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Foolproof Festival Patch

“Why not put the mics where the people are going to end up?” Detailing a straightforward approach...

By Ike Zimbel April 8, 2016

PSW Top 20 presented by Renkus-Heinz

 
When I was coming up through the ranks at a sound company in the early 1980s, I did a lot of folk festivals. Within a few years I went from mixing a small satellite stage (with monitors from front of house) to main stage monitor mixer and then to main stage FOH mixer.

During this process I transitioned from running my own show on the small stage to being an active participant in every changeover as the monitor engineer to watching helplessly from FOH while changeovers took way longer than I felt they needed to.

I was also exposed to various festival management’s attempts to organize the changeovers, which ran the gamut from having a really good stage manager to trying way too hard to “simplify” everything by using color codes exclusively. (Seriously, even to the exclusion of numbers, as in, “What channel is that mic in?” “It’s in red.” “Really? So what input is that on the snake?” “Red.”)

Through all of this, I noticed an important truth: No matter who was on the stage, and no matter what instruments they were playing, they all had to stand (or sit) somewhere on the stage. So I thought, “Why not put the mics where the people are going to end up?” And we all lived happily ever after. I’ll explain how that works shortly, but first a few guiding principles and features.

1) All inputs always appear in the same order at each mixing console.

A sample festival patch input list. (click to enlarge)

2) That order is always from left to right as viewed from FOH (i.e., stage right to stage left when you’re on stage).

3) This puts all faders under your fingertips, and in line-of-sight with the stage.

4) All inputs are clearly labeled for their position on the stage, using existing and well-known terminology like “1, 2, 3, 4 and “Left” and “Right.”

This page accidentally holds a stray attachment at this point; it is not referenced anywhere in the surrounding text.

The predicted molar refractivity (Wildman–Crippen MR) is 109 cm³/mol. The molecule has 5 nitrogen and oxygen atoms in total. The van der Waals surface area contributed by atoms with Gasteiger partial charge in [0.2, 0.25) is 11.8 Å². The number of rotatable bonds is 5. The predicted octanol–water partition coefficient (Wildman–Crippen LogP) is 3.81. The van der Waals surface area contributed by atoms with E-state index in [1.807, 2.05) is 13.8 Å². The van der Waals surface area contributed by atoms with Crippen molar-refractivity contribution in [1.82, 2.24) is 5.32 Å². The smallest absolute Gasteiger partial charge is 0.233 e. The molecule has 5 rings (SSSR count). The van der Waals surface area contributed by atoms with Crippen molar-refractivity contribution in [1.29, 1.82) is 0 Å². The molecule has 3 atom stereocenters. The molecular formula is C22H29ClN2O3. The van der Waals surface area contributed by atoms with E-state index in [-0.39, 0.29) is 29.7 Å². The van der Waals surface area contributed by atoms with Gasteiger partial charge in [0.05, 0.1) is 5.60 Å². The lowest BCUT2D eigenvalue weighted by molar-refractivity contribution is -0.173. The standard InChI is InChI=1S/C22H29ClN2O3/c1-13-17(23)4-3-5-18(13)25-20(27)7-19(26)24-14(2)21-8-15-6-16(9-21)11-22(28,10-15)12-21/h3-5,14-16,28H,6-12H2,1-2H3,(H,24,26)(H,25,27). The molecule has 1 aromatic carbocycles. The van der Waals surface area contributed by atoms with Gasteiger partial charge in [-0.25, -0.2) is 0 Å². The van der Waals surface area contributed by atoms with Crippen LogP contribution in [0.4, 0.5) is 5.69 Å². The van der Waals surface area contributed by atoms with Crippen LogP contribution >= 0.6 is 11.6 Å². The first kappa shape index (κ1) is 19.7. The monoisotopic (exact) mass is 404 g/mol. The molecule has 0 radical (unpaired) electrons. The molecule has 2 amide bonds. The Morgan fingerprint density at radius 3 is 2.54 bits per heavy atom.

5) This system is scalable to any size stage.

Making It Happen
Here’s how to set this up for a 24-input festival stage. Remember, it’s a scalable method, so for most typical club stages, you can go smaller, and for concert stages, you can go larger. First, the requirements:

1) At minimum there needs to be four identical sub-snakes (in a pinch you can use the main snake head as one of the four, or on a smaller stage, two 12-pairs instead of four 6-pairs). In this case it’s six to eight channels each.

2) Drum kit microphones, to taste. I usually favor kick and two overheads with “whatever works” for snare, toms, hi-hat, etc. As long as it fits in the first five channels, with a bass direct box (DI) in channel six. (That is, if the stage is supplied with a drum kit and bass rig. If, not, the bass can be one of the instrument DIs noted below).

3) Six DIs, preferably active ones and preferably identical.

4) Six identical instrument mics on identical stands.

5) Six identical vocal mics on identical stands.

6) Some quality cloth tape and a Sharpie to label the DIs and the mic stand bases in this sequence:

DI-1, Off Stage Right (OSR)
DI-2, Stage Right (SR)
DI-3, Center Stage Right (CSR)

A sample stage plot that depicts a clear, logical approach. (click to enlarge)

DI-4, Center Stage Left (CSL)
DI-5, Stage Left (SL)
DI-6, Off Stage Left (OSL)

Inst-1, Off Stage Right (OSR)
Inst-2, Stage Right (SR)
Inst-3, Center Stage Right (CSR)
Inst-4, Center Stage Left (CSL)
Inst-5, Stage Left (SL)
Inst-6, Off Stage Left (OSL)

Vox-1, Off Stage Right (OSR)
Vox-2, Stage Right (SR)
Vox-3, Center Stage Right (CSR)
Vox-4, Center Stage Left (CSL)
Vox-5, Stage Left (SL)
Vox-6, Off Stage Left (OSL)

Now drop a stage box in each corner of the stage. Each box is going to have three of each kind of input in it, so:

Box-A, Upstage Right, Drums 1-3, DIs 1-3
Box-B, Upstage Left, Drums 4-6, DIs 4-6
Box-C, Downstage Right, Inst 1-3, Vox 1-3
Box-D, Downstage Left, Inst 4-6, Vox 4-6

As you can see from the stage plot graphic that accompanies this article, as soon as you place a musician anywhere on the stage, they’ll be very close to a vocal mic, an instrument mic and a DI.


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About Ike

Ike Zimbel
Ike Zimbel

Freelance RF technician
 
Ike Zimbel is a wireless frequency coordinator and tech based in Toronto. Reach him via LinkedIn. Ike is a freelance RF technician available for tours, one-offs, off-site frequency coordination and consulting on RF issues.
http://zimbelaudio.com

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